Contributed by: Council of Chief State School Officers (CCSSO)
Description:
Students study a table containing population data covering a 28 year
period for snowshoe hare and lynx in a certain area of Canada. The
students are asked to create a graph of the data to facilitate accurate
analysis, then to use the research data to write a brief response
to a proposal to reduce the lynx population.
This task is designed to take students approximately 4050 minutes
to completely.
Overall Task Content Area:
 Life Science
Specific Knowledge Areas:
 Populations and ecosystems
Performance Expectations:
 conducting investigations
 gathering, organizing, and representing data
 formulating conclusions from investigational data
 applying scientific principles to develop explanations and solve
new problems
National Science Education Standards:
8 C LS 4: Populations and ecosystems: Grades
58
4.4 The number of organisms an ecosystem can support depends
on the resources available and abiotic factors, such as quantity
of light and water, range of temperatures, and soil composition.
Given adequate biotic and abiotic resources and no disease or predators,
populations (including humans) increase at rapid rates. Lack of
resources and other factors, such as predation and climate, limit
the growth of populations in specific niches in the ecosystem.
8 A SI 1: Abilities of scientific inquiry: Grades
58
1.3 Employ simple equipment and tools to gather data and
extend the senses. In early years, students develop simple skills,
such as how to observe, measure, cut, connect, switch, turn on and
off, pour, hold, tie, and hook. Beginning with simple instruments,
students can use rulers to measure the length, height, and depth
of objects and materials; thermometers to measure temperature; watches
to measure time; beam balances and spring scales to measure weight
and force; magnifiers to observe objects and organisms; and microscopes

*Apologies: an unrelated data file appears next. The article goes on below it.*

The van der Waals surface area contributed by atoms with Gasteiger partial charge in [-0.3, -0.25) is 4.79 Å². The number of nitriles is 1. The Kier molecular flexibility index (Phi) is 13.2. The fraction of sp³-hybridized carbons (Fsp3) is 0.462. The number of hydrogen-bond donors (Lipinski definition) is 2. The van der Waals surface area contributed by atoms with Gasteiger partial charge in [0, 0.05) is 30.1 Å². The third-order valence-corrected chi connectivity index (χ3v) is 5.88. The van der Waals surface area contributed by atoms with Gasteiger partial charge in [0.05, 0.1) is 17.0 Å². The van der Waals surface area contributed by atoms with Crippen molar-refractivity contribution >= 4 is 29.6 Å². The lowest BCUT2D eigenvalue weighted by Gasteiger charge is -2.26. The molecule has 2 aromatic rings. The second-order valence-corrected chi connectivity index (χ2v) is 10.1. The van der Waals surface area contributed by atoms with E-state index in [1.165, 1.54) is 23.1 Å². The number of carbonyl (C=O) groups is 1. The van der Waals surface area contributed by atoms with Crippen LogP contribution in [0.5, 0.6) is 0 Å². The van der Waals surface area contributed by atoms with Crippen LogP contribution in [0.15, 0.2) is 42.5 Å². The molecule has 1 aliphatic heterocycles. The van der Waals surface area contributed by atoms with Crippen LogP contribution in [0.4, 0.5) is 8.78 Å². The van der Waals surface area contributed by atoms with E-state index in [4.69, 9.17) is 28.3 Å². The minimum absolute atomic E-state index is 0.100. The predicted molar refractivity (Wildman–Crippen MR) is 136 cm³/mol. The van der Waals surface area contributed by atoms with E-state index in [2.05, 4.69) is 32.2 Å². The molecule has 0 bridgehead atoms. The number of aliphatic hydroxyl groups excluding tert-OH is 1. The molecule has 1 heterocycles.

to observe the finer details of plants, animals, rocks, and other
materials. Children also develop skills in the use of computers
and calculators for conducting investigations.
(Use the "hot" link on the PALS home page
to check the full text of related National Science Education Standards,
if desired.)
National Council of Teachers of Mathematics:
AL4: Analyze change in various contexts:
Grades 68 e. use graphs to analyze the nature of changes
in quantities in linear relationships
AL1: Understand patterns, relations and functions:
Grades 68 f. represent, analyze, and generalize a variety
of patterns with tables, graphs, words, and, when possible, symbolic
rules
DAP3: Develop and evaluate
inferences and predictions that are based on data:
Grades 68 c. use observations about differences
between two or more samples to make conjectures about the populations
from which the samples were taken
PS2: Solve problems that arise in mathematics
and in other contexts:
Grades 68
RP3: Develop and evaluate mathematical
arguments and proofs:
Grades 68
COM4: Use the language of mathematics
to express mathematical ideas precisely:
Grades 68
REP3: Use representations to model and interpret
physical, social, and mathematical ideas:
Grades 68
General Teacher Instructions:
You may choose to have students work alone or in small groups to complete
the first part of the exercise. This would include the initial data
analysis and the creation of a line graph for both data sets. In any
case, students should work alone to complete questions #1 and #2 where
constructed responses are required. If students work initially in
groups, allow no more than 20 minutes for them to complete the graph.
At that point, students should be told that they are to work alone
to complete the remaining parts of the test and that there is to be
no more talking. Whether or not they are just beginning their individual
work, remind students that they now have 25 minutes to complete the
individual activity.
Students should be ready to work as soon as the period begins.
Group assignments, if used, should be made in advance.
Materials in Kits:
No materials other than the student test papers are needed for this
exercise.
Advance Preparation:
Group assignments, if used, should be made in advance.
Safety:
 Be careful.
 Teachers and students should always exercise appropriate safety
precautions and utilize appropriate laboratory safety procedures
and equipment when working on science performance tasks.